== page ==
You’ve had a variety of jobs
over the course of your life.
What has been your favourite?
Logger. I was a logger, a woodsman. I have a big affinity for the woods and all things woodsy.
What are you reading at the moment?
Right now I am reading Mark Twain, “Pudd’nhead Wilson” and “Those Extraordinary Twins,” just to get away from some of the research.
Who is your favourite author?
My favourite author is Thomas Hardy.
What is your favourite movie?
I like adventure stuff, “Lord of the Rings” ... but that’s a bit too fantastical for me. I like “Gladiator” and that kind of stuff. History-based.
What is your personal motto?
Do the best I can do in this life before I die. With all things — pertaining to all things that I’m involved with.
What do you like to do to relax?
Play guitar. It takes me away from it all. I started when I was 13 years old. I’m no better now than I was then. (smiles broadly)
Do you remember the first song
Yes I do. It’s called “You’re the only star in my blue heaven.” It was taught to me by my uncle ... And when I picked up a guitar, that was the first one I played. Picked it out. But now of course I chord it. (He sings the chorus)
What would you do if you won
I would make sure my family were secure, first and foremost, before the tax man. And I would seek out an accountant ... between us I would decide what I’d do with the money for the rest of my life.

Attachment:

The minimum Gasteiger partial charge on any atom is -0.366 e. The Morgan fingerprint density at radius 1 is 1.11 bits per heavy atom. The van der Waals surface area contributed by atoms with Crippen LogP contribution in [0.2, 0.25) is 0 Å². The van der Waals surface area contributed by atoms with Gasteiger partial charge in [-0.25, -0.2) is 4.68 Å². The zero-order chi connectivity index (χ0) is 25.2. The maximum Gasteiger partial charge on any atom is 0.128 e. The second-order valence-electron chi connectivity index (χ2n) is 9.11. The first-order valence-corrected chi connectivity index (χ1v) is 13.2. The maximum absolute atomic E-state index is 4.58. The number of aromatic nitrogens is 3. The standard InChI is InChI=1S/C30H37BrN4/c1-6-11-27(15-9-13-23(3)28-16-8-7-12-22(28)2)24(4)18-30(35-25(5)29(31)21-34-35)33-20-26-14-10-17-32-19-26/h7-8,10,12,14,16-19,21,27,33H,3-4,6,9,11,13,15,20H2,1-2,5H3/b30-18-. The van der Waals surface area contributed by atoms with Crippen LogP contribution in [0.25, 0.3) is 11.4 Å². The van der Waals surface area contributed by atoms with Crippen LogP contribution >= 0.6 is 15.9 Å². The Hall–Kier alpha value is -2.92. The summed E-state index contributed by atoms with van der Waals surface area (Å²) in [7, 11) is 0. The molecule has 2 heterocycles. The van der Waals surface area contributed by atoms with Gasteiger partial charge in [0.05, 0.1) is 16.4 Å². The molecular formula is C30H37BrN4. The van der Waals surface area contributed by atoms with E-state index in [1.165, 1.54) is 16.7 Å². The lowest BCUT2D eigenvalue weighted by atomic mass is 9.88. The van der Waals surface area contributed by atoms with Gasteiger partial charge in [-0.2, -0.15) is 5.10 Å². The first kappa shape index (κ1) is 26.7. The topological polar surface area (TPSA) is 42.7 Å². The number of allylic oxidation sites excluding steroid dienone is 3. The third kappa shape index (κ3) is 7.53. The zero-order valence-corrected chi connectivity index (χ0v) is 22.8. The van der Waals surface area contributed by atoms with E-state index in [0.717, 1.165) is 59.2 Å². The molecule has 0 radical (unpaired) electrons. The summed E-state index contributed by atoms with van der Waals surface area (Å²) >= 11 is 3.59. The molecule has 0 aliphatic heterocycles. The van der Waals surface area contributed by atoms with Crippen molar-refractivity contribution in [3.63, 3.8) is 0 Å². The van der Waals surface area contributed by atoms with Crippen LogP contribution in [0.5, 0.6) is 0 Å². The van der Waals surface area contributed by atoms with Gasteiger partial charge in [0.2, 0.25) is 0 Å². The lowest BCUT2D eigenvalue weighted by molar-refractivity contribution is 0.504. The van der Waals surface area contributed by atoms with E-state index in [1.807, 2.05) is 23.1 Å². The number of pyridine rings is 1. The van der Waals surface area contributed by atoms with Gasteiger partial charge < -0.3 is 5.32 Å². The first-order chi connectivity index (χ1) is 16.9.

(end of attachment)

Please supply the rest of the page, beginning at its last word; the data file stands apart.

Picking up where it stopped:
Who is one person, living or deceased, you'd love to have lunch with?
I’d like to have a lunch again with my uncle, who died two years ago. He and me spent a lot of time together and a lot of things I wish I had said to him.
What's the best meal you've ever had?
Pan fried cod, cooked by my wife, in my kitchen overlooking the bay.
What's your favourite article
What was your most difficult book
I would have to say “Left to Die,” the last one. Because of the research and because of a deep shadow that was cast by Cassie Brown’s book “Death on the Ice” and I knew I would probably questioned and judged and relegated by her book. And when I started I was into it 10,000 words and I was still afraid of it, because I thought I was intruding on someone else’s work and my wife, Rose, who is my first editor who reads everything, she said, ‘What’s wrong with you? This is not Cassie Brown’s story’. ... I’m past it now. And I am past it. This is not a ripoff, a knockoff. This is my story, how I perceived it from my research and the events that I’ve gathered. This is from my head and no one else’s.
When did you start writing
for publication? What was the first thing you wrote?
I started writing years ago for eulogies for people, who would ask me to write things. “Oh man, could you put something together for uncle so and so?” And I would.
What household chore do you hate most?
All of ’em.
What is your favourite place
in Newfoundland and Labrador?
Where I live. Well, all over the island actually.